iserith

Magic Wordsmith
The key to the just in time approach is to ensure you at least have an idea of what is in the hexes that surround the player’s current hexes. Then, at the end of the session (or a suitable time before the next session), the players themselves have to decide on their goals for the next session. This gives you the opportunity to prep more detail, but you’re still covered if the session takes an unexpected turn into a completely different location.
The way I prep a hexcrawl, generally, is that either the hex contains a keyed location or it doesn't. If it does, then when the PCs go into that hex, they experience that location (dungeon or other adventure site or situation). If there is no keyed location, then they get a random encounter. This is all prepped in advance so I don't have to ask the players what they are doing next session or try to keep prepping for the current game every week. It's already done. All I need to do is show up to DM and the players can do whatever they want. I think I would find the "just in time" approach to be hectic.
 

The way I prep a hexcrawl, generally, is that either the hex contains a keyed location or it doesn't. If it does, then when the PCs go into that hex, they experience that location (dungeon or other adventure site or situation). If there is no keyed location, then they get a random encounter. This is all prepped in advance so I don't have to ask the players what they are doing next session or try to keep prepping for the current game every week. It's already done. All I need to do is show up to DM and the players can do whatever they want. I think I would find the "just in time" approach to be hectic.
Yeah, it’s different strokes and all that. I do an initial burst of prep of the starting locations, but couldn’t imagine fully prepping everything else ahead of time!
 

iserith

Magic Wordsmith
Yeah, it’s different strokes and all that. I do an initial burst of prep of the starting locations, but couldn’t imagine fully prepping everything else ahead of time!
I guess it comes down to scale and how much you outsource to random generation. My current hex crawl campaign has only 20 keyed location in 150 hexes. I believe this will be about twenty 4-hour sessions for the whole campaign. A lot of the content will come from roll tables which are pretty easy to prep in my experience. WotC even does some of that work for us in D&D 5e (XGtE).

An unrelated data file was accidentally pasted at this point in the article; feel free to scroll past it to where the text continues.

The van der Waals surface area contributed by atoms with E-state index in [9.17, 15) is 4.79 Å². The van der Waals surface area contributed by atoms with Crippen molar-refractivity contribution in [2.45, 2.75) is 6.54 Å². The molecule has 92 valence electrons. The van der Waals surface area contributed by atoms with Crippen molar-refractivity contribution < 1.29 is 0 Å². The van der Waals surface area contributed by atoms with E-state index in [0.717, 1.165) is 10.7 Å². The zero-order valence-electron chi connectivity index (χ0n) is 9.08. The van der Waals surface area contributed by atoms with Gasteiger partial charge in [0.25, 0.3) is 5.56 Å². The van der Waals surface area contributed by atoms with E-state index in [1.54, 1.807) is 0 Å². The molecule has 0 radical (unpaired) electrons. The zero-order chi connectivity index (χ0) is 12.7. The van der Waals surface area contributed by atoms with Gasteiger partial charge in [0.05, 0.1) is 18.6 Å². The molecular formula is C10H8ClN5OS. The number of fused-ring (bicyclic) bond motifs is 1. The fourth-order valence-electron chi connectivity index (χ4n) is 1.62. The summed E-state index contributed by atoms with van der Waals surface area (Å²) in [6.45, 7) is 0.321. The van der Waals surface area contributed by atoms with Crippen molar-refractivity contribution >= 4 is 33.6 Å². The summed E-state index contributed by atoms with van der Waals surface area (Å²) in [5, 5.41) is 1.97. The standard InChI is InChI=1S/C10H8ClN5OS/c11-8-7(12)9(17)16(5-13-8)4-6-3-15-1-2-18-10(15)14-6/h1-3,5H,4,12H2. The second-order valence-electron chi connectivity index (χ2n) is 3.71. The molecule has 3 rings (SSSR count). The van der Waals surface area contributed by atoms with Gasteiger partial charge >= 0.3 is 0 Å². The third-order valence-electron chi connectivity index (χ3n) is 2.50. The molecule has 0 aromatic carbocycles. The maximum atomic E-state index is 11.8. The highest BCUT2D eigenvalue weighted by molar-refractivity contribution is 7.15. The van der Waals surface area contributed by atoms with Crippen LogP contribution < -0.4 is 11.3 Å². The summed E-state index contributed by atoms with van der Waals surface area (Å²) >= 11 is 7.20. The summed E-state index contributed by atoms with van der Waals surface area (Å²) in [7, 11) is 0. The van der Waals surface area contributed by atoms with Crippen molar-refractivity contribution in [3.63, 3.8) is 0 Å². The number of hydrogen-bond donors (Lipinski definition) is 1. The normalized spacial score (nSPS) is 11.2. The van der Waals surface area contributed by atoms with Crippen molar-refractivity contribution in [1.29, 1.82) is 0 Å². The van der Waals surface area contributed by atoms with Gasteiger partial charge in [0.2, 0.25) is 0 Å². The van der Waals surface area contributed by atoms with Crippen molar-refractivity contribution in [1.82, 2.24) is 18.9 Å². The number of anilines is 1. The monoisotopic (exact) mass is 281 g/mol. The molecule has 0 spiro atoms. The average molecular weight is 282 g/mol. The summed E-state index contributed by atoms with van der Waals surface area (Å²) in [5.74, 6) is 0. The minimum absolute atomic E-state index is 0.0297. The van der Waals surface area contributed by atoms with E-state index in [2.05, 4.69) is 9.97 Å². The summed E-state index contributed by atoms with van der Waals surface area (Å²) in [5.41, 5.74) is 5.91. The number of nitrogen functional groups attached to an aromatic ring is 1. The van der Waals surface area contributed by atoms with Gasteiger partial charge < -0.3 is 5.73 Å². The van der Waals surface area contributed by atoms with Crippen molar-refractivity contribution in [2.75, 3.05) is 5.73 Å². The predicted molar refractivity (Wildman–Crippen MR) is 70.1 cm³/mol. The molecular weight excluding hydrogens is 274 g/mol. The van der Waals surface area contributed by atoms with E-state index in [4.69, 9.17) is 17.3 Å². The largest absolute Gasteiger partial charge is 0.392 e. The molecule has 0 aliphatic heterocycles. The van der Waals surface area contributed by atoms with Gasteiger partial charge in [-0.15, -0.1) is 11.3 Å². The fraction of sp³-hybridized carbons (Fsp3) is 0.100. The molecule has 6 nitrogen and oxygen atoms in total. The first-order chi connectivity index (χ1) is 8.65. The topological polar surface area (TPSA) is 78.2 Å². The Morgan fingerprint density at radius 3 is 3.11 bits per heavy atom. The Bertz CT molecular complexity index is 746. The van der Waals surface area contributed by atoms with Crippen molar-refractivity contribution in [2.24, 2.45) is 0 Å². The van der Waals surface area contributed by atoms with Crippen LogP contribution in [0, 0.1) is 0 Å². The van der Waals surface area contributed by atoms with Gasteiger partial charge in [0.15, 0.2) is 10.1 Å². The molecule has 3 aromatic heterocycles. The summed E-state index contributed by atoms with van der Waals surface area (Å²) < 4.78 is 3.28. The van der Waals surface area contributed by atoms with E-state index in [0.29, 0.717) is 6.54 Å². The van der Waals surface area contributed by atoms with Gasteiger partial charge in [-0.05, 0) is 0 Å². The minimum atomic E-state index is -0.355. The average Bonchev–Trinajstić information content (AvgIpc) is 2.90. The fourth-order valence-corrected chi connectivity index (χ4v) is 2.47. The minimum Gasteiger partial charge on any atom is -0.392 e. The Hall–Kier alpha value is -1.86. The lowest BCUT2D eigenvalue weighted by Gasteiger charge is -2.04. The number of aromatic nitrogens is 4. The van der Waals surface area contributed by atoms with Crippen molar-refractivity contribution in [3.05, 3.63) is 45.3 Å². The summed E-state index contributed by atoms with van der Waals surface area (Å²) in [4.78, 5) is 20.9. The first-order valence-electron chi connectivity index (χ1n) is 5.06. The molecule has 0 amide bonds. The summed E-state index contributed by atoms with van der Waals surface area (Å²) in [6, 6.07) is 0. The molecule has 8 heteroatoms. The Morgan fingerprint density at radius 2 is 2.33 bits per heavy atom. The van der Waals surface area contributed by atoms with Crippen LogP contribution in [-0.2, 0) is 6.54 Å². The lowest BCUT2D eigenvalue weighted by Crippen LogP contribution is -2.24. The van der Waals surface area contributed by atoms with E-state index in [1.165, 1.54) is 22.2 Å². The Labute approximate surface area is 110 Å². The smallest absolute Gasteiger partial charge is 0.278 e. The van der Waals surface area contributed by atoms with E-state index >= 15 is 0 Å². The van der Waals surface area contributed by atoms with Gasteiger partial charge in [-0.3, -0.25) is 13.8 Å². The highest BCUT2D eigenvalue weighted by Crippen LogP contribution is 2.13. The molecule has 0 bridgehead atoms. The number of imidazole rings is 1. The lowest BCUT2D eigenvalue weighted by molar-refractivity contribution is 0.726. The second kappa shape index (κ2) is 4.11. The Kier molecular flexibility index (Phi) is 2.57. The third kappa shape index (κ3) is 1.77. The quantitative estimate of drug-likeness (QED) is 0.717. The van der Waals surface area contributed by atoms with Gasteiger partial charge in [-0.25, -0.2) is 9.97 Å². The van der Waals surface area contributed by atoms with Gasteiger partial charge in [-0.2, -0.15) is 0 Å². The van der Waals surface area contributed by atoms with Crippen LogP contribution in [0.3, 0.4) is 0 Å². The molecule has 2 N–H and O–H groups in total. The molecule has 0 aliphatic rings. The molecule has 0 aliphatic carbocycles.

I guess it comes down to scale and how much you outsource to random generation. My current hex crawl campaign has only 20 keyed location in 150 hexes. I believe this will be about twenty 4-hour sessions for the whole campaign. A lot of the content will come from roll tables which are pretty easy to prep in my experience. WotC even does some of that work for us in D&D 5e (XGtE).
Oh yeah, I use plenty of tables. But I also like to use those as starting points. Let’s see, for this hex, I’ve rolled a ruined village, an abandoned mine and a pack of ghouls. What happened here? Let’s build something cool. So it always takes a bit longer.
 

payn

Adventurer
The Traveller map is pretty great for sci-fi sandboxes. I dont know how many star systems are on the map, but its a butt load. 9/10 systems have basic wiki entries that just indicate what type of planets, people, and resources can be found in each system. It gives the GM and players a nice foundation to build on.
 

kenada

Hero
Supporter
Since campaign length been mentioned a few times, I wanted to add that there my sandbox game doesn’t have a planned length. The core conceit (members of an expedition) allows us to have a cast of characters, so the active adventuring party can change based on who is available to play that session as well as if anyone is bored of their character and wants to try something new. This also helped facilitate a system switch from PF2 to OSE because the old characters were able to step back into leadership roles.
 

iserith

Magic Wordsmith
Since campaign length been mentioned a few times, I wanted to add that there my sandbox game doesn’t have a planned length. The core conceit (members of an expedition) allows us to have a cast of characters, so the active adventuring party can change based on who is available to play that session as well as if anyone is bored of their character and wants to try something new. This also helped facilitate a system switch from PF2 to OSE because the old characters were able to step back into leadership roles.
I also have a pool of players who each have multiple characters. So there's a lot of switching that goes on.
 

Xetheral

Three-Headed Sirrush
I guess it comes down to scale and how much you outsource to random generation. My current hex crawl campaign has only 20 keyed location in 150 hexes. I believe this will be about twenty 4-hour sessions for the whole campaign. A lot of the content will come from roll tables which are pretty easy to prep in my experience. WotC even does some of that work for us in D&D 5e (XGtE).
Scale definitely makes a difference, although I think it's complicated by the resolution of the preparation. From my standpoint, just-in-time creation lets a DM run a much (geographically) larger sandbox without the prohibitive levels of advanced prep required to create sufficient detail to run the game in such a large sandbox. Instead, the early prep can be all high-level, with the time spent making details on the fly limited to only those areas that ultimately show up in the campaign.

For illustration/comparison, the last sandbox campaign I prepared covered a substantial portion of a continent. There were dozens of major items of interest (e.g. cities, settlements, named geographical features) on the full map that the characters had (although that map was IC known to be outdated) and dozens more in my notes. Given that the areas of interest were days or weeks of travel from each other, each would have been surrounded by its own set of hundreds of hexes (at one-hex-per-day scale).